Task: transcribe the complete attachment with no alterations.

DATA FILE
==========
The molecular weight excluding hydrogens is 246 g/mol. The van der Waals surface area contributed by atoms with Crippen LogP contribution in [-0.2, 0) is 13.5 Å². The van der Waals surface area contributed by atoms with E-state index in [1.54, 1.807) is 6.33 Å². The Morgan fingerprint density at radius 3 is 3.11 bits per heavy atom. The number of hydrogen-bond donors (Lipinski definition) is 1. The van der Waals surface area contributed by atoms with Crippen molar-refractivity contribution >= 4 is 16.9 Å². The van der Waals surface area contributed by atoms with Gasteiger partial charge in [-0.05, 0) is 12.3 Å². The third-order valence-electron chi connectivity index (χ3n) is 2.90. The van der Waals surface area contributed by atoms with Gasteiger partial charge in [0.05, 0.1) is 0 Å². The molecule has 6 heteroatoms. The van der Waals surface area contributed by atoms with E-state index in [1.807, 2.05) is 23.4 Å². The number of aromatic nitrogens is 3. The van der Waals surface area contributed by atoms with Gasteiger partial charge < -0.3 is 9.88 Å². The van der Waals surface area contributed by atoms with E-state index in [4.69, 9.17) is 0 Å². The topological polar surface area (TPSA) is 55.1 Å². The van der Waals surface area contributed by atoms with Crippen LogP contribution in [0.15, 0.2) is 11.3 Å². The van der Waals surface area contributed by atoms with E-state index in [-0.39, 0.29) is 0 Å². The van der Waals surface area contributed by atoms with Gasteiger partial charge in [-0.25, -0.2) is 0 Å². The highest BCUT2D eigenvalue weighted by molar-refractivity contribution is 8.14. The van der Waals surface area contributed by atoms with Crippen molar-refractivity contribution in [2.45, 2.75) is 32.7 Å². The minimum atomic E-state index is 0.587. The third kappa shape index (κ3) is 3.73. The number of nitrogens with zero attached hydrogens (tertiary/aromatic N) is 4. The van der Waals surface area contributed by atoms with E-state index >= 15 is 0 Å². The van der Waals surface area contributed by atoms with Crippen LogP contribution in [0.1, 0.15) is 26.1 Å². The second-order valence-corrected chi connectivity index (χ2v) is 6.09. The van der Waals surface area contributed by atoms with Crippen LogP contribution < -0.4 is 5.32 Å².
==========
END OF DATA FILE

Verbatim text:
The molecular weight excluding hydrogens is 246 g/mol. The van der Waals surface area contributed by atoms with Crippen LogP contribution in [-0.2, 0) is 13.5 Å². The van der Waals surface area contributed by atoms with E-state index in [1.54, 1.807) is 6.33 Å². The Morgan fingerprint density at radius 3 is 3.11 bits per heavy atom. The number of hydrogen-bond donors (Lipinski definition) is 1. The van der Waals surface area contributed by atoms with Crippen molar-refractivity contribution >= 4 is 16.9 Å². The van der Waals surface area contributed by atoms with Gasteiger partial charge in [-0.05, 0) is 12.3 Å². The third-order valence-electron chi connectivity index (χ3n) is 2.90. The van der Waals surface area contributed by atoms with Gasteiger partial charge in [0.05, 0.1) is 0 Å². The molecule has 6 heteroatoms. The van der Waals surface area contributed by atoms with E-state index in [1.807, 2.05) is 23.4 Å². The number of aromatic nitrogens is 3. The van der Waals surface area contributed by atoms with Gasteiger partial charge < -0.3 is 9.88 Å². The van der Waals surface area contributed by atoms with E-state index in [4.69, 9.17) is 0 Å². The topological polar surface area (TPSA) is 55.1 Å². The van der Waals surface area contributed by atoms with Crippen LogP contribution in [0.15, 0.2) is 11.3 Å². The van der Waals surface area contributed by atoms with E-state index in [-0.39, 0.29) is 0 Å². The van der Waals surface area contributed by atoms with Gasteiger partial charge in [-0.25, -0.2) is 0 Å². The highest BCUT2D eigenvalue weighted by molar-refractivity contribution is 8.14. The van der Waals surface area contributed by atoms with Crippen molar-refractivity contribution in [2.45, 2.75) is 32.7 Å². The minimum atomic E-state index is 0.587. The third kappa shape index (κ3) is 3.73. The number of nitrogens with zero attached hydrogens (tertiary/aromatic N) is 4. The van der Waals surface area contributed by atoms with E-state index >= 15 is 0 Å². The van der Waals surface area contributed by atoms with Crippen LogP contribution in [0.1, 0.15) is 26.1 Å². The second-order valence-corrected chi connectivity index (χ2v) is 6.09. The van der Waals surface area contributed by atoms with Crippen LogP contribution < -0.4 is 5.32 Å².